For 20 straight years after Sid Bream scored that infamous run, there were almost zero reasons to find joy being a Pirates fan. For 20 straight years, there was not one winning season. For 20 straight years, we saw good prospects come up just to be traded away for pennies. For 20 straight years, it was all about the Steelers, Penguins, and even Pitt athletics over the Pirates. In 2013, that changed when with the help of a new regime and star player, Andrew McCutchen, when they would break the losing streak curse and win 98 games.
I say 2013, because that’s officially when the curse itself was broken, but the foundation of this effort actually began in 2007 when Neil Huntington took over. It was clear to him that this organization was absurdly mismanaged. This wasn’t going to be a task where picking up where the team left off would succeed. No, Neil knew this was going to be a complete rebuild and would require all hands on deck to take new shape of this organization. Knowing that it would take a full rebuild, he knew he had to trade off many assets to acquire the youth needed. To many, they saw this is the same old Pirates. To few, they held onto hope and patiently awaited to see what this man could do.
Fast forward a few years later in 2009, and a young man by the name of Andrew McCutchen is getting the call for his major league debut. All-Star outfielder, Nate McClouth, was traded off for a mixed bag of unknowns around the ‘Burgh that included Gorkys Hernandez, Charlie Morton, and Jeff Locke. Again, Pirates Nation was quick to boo the efforts of the team, but Andrew McCutchen was a young and poised individual who was very supportive and ready to take this regime to a new level. He would soon find old teammates from the minors joining him in PNC.
The culture around the team was quick to change. There was one goal ahead of them, but it was not to break the curse. No, their goal was much higher than that. They knew they wanted to do more and reach the playoffs. In 2012, the Pirates were generating a buzz. National Media even mentioned them a few times at the top of their show. Though of course, there still wasn’t any national games being televised. But the biggest news came near the MLB trade deadline. The Pittsburgh Pirates made another trade, but this time they traded FOR an established player.
Wandy Rodriguez was acquired from Houston for minor leaguers, Robbie Grossman and Rudy Owings. For the first time in 20 years, people in Pittsburgh started having hope. Could this be the year? Unfortunately, as many could have seen coming, it wasn’t. It was a bit premature, as the Pirates were overachieving. 2012 did draw some attention to this new refined steel town and the critics were keeping a closer eye.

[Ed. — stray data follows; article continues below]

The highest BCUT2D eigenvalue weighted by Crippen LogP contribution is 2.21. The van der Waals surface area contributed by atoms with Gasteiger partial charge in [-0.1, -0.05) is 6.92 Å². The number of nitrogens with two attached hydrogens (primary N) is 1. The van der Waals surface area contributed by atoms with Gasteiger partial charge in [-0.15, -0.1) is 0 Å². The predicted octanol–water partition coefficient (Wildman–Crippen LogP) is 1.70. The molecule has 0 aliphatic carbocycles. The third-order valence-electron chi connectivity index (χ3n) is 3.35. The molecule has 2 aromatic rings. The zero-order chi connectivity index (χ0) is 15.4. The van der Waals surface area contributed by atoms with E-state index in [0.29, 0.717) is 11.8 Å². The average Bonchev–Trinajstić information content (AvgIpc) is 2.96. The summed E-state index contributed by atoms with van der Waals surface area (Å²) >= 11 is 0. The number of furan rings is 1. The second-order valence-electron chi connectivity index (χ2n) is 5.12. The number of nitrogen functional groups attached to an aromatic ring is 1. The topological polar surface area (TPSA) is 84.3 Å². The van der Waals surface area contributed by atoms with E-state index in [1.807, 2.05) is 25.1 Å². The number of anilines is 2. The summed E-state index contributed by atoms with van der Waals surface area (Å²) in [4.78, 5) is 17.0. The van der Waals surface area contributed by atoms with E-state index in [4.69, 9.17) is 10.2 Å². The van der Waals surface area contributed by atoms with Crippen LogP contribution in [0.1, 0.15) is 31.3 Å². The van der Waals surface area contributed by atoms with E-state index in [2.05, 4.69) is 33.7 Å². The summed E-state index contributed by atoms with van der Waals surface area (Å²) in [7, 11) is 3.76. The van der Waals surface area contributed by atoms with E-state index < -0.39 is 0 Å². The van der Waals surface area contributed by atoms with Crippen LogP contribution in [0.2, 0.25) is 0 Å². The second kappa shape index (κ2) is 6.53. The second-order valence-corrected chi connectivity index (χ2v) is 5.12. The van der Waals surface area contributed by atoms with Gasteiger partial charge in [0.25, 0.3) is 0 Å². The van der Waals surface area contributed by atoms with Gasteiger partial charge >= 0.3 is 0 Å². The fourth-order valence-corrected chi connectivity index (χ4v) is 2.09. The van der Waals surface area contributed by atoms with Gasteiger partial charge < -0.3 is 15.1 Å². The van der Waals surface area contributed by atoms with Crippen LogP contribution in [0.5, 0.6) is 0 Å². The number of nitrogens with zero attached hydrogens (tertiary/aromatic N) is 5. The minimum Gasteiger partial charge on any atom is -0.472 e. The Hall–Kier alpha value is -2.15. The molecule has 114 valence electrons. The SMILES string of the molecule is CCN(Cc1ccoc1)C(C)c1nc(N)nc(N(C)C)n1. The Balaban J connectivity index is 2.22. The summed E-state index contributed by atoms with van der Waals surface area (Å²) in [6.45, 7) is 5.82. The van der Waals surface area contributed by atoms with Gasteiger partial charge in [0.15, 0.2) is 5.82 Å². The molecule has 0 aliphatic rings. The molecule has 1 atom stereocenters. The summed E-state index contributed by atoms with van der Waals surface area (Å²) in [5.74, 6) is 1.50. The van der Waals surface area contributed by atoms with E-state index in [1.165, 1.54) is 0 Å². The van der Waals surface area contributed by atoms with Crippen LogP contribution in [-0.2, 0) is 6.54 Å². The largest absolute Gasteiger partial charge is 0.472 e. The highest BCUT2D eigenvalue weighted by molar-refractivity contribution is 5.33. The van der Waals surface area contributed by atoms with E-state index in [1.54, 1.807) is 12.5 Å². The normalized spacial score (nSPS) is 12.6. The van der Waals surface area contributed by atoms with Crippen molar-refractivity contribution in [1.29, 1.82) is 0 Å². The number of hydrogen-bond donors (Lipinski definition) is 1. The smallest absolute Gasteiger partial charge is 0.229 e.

We all know how the story went from there. It has been three straight seasons of the Pirates making the post season where they averaged 93 1/3 wins per season. What you may find is how that story is told depending on who you talk to. It clearly seems as if the local media doesn’t give as much love to the Pirates as they get nationally. When the likes of ESPN, FOX, MLB, or any other media is praising what the Pirates are doing, you’ll be sure to find John Steigerwald, Mark Madden, Ron Cook, Rob Rossi, quick to bash it and point out how terrible this organization is. Terrible? But, the Pirates just had the second most wins in baseball.
Just about a year ago, Buster Olney, made his World Series prediction that included the Seattle Mariners playing the Pittsburgh Pirates. Olney, among many other critics, have seen the progression from Pittsburgh and while understanding the game, find what they are doing to be very effective. Pittsburgh is in a small market, and doesn’t have the resources you find with the Dodgers, Yankees, Red Sox, etc. Neil Huntington knows this. Everyone should understand when you are at a disadvantage in a game, you must find a way to play it differently to negate it. While teams are throwing money out at aged players who are past their prime, Neil has decided to invest in the young current players that haven’t peaked. He has also spent the most money in the draft than ever before. The way he plays the game isn’t the same way the Dodgers play the game, and this is what causes the hysteria with the locals.